It's unfortunate that the legalistic issue of "residence" is emerging as the biggest consumption of ink and bandwidth to date, rather than, say, schools or pensions, transit or debt. But whether or not Rahm Emanuel survives the legal test, the question of where he has lived remain legit. Where are your head and your heart? How well do you really understand how most of your future constituents do live? That is a perfectly legitimate challenge, that every candidate, in some form, and in more than one forum, should have to answer.

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denny / December 23, 2010 2:15 PM

"Mr. Emanuel, what does it cost to feed a meter these days in Chicago?"

They tried to do the same thing to him in his first run for Congress. "How much does a box of diapers cost in Chicago?" Weird question, but he had lived in Chicago quite awhile and he has three kids. He not only knew the answer, but was able to give an exact price for a store near his home. Don't assume he doesn't know how much the meters run.

Jed / December 24, 2010 10:24 AM

I'm born and raised in Chicago and would have NO idea how to answer the parking meter question. Not everyone subscribes to car culture; one of the wonderful things about the city is that it has a robust enough transit system that living without a car is a practical option.

As far as the question as to whether Mr Emanuel is an appropropriate candidate for mayor, it's more complicated, but I'd offer this observation. Long before Daley announced his retirement, back when he held down some sort of job in the executive branch of the federal government: if you'd asked anyone in Chicago or anyone in DC from where Rahm Emanuel hailed, what do you think they'd have answered?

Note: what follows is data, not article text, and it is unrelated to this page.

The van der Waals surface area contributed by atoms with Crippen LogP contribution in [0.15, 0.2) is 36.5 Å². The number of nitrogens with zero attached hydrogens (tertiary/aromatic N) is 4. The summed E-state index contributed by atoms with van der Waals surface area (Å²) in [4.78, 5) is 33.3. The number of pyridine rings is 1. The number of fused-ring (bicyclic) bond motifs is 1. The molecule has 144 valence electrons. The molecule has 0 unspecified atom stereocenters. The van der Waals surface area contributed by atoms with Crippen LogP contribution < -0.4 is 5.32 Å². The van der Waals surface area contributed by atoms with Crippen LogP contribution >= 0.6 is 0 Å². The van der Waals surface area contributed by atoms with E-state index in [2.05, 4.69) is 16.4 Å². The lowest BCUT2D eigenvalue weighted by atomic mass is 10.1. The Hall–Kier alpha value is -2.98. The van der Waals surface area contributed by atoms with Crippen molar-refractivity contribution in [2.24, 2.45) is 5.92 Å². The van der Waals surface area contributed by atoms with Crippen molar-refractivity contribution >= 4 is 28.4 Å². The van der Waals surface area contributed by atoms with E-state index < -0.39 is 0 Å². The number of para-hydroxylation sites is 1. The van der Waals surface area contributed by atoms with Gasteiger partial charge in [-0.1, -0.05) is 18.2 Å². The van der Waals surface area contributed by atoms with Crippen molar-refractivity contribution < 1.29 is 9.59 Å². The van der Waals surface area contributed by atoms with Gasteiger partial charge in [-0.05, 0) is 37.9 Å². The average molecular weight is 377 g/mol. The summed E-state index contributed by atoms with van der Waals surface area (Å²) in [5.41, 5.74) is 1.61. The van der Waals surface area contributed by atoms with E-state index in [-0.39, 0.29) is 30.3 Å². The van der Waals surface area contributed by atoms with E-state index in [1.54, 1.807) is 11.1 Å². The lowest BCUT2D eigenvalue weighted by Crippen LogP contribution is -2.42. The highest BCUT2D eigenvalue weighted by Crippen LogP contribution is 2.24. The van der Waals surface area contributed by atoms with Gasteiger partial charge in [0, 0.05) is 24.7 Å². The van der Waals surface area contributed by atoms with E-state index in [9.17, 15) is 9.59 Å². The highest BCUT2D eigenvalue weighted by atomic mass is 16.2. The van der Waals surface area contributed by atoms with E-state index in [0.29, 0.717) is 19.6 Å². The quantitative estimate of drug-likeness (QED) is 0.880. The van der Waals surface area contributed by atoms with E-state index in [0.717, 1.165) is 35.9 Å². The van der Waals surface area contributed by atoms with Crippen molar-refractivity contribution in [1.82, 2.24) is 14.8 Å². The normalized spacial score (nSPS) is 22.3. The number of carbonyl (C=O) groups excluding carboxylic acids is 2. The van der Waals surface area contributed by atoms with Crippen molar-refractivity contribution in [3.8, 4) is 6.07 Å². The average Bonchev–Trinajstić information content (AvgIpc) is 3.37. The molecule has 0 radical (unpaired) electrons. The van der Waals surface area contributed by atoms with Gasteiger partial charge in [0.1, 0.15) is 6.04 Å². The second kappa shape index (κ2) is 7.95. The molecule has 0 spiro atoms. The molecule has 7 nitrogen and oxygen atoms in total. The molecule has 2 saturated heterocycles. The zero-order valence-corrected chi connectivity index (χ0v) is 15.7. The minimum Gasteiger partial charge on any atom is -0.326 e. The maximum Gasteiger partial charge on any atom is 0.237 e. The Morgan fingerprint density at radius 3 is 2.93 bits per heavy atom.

I know my answer: Chicago.

Dennis Fritz / December 25, 2010 11:02 AM

Were Rahm Emanuel a Republican or a third-party candidate, or even a Democrat without so much clout, he'd have been knocked off the ballot immediately. The fact he wasn't shows just how corrupt the whole process is.

WAJ / December 26, 2010 9:53 AM

JED - Jeff Smith makes a very good point about the nature of the statute, and if we back up your response and ask it a little differently:

If you asked anyone in Chicago or in DC, before Daley announced his retirement, where Emmanuel was living, they would have answered DC.

Now that we've let the lawyers answer the question, we now have a legal precedent for home is where the heart is, or at the very least, where you leave boxes, or where you intended to have your heart, etc...

Jeff Smith / December 26, 2010 11:38 AM

I'll answer all 4 comments in one.
To Denny: I assume nothing about Rahm's knowledge; he's a smart guy, plus I was being somewhat facetious. As a lawyer, in reality I'd only ask the question if I already knew the answer. My main point is not about Rahm but about policy, and remains the same: an "actually live here" requirement is not unreasonable.
To JED (nice flickr site, by the way!): yes you can live w/o a car in Chicago. But you can't run for office purely on mass transit unless you're running a Howard Taft or ad-only campaign. Since Rahm cited his own drivers' license and plates, meters are fair game.
To Dennis and WAJ: I actually don't think the system's corrupt, altho if it were Queen Sister rather than Rahm one wonders if you'd get the same result. Mainly I think it's just one more messed-up, ambiguous statute, that should be fixed by substituting the more real-world "lived" for the legal-technical "resided" and, if necessary, adding a definition, if that's what the law intended.
Thank you to one and all for contributing to the conversation.

Dennis Fritz / December 26, 2010 7:02 PM

I've also read the statute, I don't think it's ambiguous at all.

As you pointed out, there is a difference between having legal residence in a place and actually having resided there. The statute clearly requires physical residence. It even specifices the one circumstanstance in which that requirement might be waived--i.e military service, either own or own's spouse's.

Emanuel's attempt to conflate legal residency with literal, physical residence is just snake oil peddling.